This kind of medical care will demand doctors who read original work in scientific journals, with sufficient inde­pendent judgement and confidence to apply them in the always unique conditions of their own locality, and to think beyond the generally primitive, episodic level of medical thought transmitted in teaching hospitals. It will require nurses who not only insist on having a protocol to work to, but also recognize that protocols should be based on evidence, and that as new evidence becomes available, protocols must change; nurses must therefore also read and ultimately contribute to original scientific literature, and think and act for themselves; and therefore the professional distinctions between doctors and nurses must diminish and their training should overlap. And it will require patients who can begin to cope with the limited but threatening uncertainties of real medical care and the science of organized doubt, rather than the bland reassurance of medical pretence and its scientistic technical certainties.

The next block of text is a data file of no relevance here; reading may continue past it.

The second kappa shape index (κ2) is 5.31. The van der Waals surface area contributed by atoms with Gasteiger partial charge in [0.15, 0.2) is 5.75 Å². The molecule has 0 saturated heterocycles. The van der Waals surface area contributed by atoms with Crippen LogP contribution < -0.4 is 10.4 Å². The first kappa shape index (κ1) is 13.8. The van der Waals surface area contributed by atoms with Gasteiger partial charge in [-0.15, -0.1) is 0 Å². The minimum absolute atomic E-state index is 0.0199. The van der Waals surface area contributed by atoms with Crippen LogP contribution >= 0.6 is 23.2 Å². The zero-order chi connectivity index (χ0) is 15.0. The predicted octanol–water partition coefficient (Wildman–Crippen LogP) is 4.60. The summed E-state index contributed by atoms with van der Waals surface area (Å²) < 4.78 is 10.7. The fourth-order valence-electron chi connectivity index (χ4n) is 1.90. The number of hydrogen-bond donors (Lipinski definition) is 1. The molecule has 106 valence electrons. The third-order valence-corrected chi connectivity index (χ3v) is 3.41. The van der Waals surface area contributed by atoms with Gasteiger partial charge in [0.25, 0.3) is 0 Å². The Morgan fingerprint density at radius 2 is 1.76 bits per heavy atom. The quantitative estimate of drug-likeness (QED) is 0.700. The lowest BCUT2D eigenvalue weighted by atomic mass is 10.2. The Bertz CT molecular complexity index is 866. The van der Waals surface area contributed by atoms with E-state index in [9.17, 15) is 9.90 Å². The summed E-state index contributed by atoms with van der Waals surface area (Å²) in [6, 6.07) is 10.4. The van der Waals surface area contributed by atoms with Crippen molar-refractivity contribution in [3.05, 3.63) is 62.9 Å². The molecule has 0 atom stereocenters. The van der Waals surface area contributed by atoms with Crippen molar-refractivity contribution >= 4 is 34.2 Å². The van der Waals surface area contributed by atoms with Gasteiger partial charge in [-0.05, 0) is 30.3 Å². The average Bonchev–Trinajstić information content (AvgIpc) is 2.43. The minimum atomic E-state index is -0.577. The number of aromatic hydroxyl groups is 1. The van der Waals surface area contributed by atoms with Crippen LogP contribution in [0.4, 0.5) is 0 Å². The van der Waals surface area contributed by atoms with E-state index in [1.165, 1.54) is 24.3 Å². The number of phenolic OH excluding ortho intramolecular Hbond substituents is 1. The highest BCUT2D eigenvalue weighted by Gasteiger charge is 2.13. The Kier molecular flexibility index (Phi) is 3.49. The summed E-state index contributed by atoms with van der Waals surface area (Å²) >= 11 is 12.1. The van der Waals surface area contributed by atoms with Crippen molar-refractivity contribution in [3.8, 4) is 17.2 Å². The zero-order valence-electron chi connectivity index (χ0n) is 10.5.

There has already been more change in this direction than most people realize. In the early 1970s the Medical Research Council needed to recruit 18,000 patients to a trial of the effectiveness of drugs in preventing stroke, heart attacks and other complications of moderately raised blood pressure. The only way to get so many subjects was through GPs. Recruiting 176 practices to the trial, 600,000 people were screened and 18,000 followed in the trial, demonstrating for the first time anywhere in the world that data of high quality could be collected on a large scale, whether from searching records, from interviews, from blood samples, from electrocardiographic tracings, or other clinical or laboratory procedures, from ordinary group practices with a research nurse attached. This General Practice Research Framework has now expanded to 300 group practices covering about 3 million people, and is now undertaking a variety of multicentre research studies   which   would   be impossible with smaller populations, or without the access and continuity made possible by association with general practice. Obviously work on this scale must have an effect on the attitudes to consultation and consequent tasks of both health workers and the populations they serve.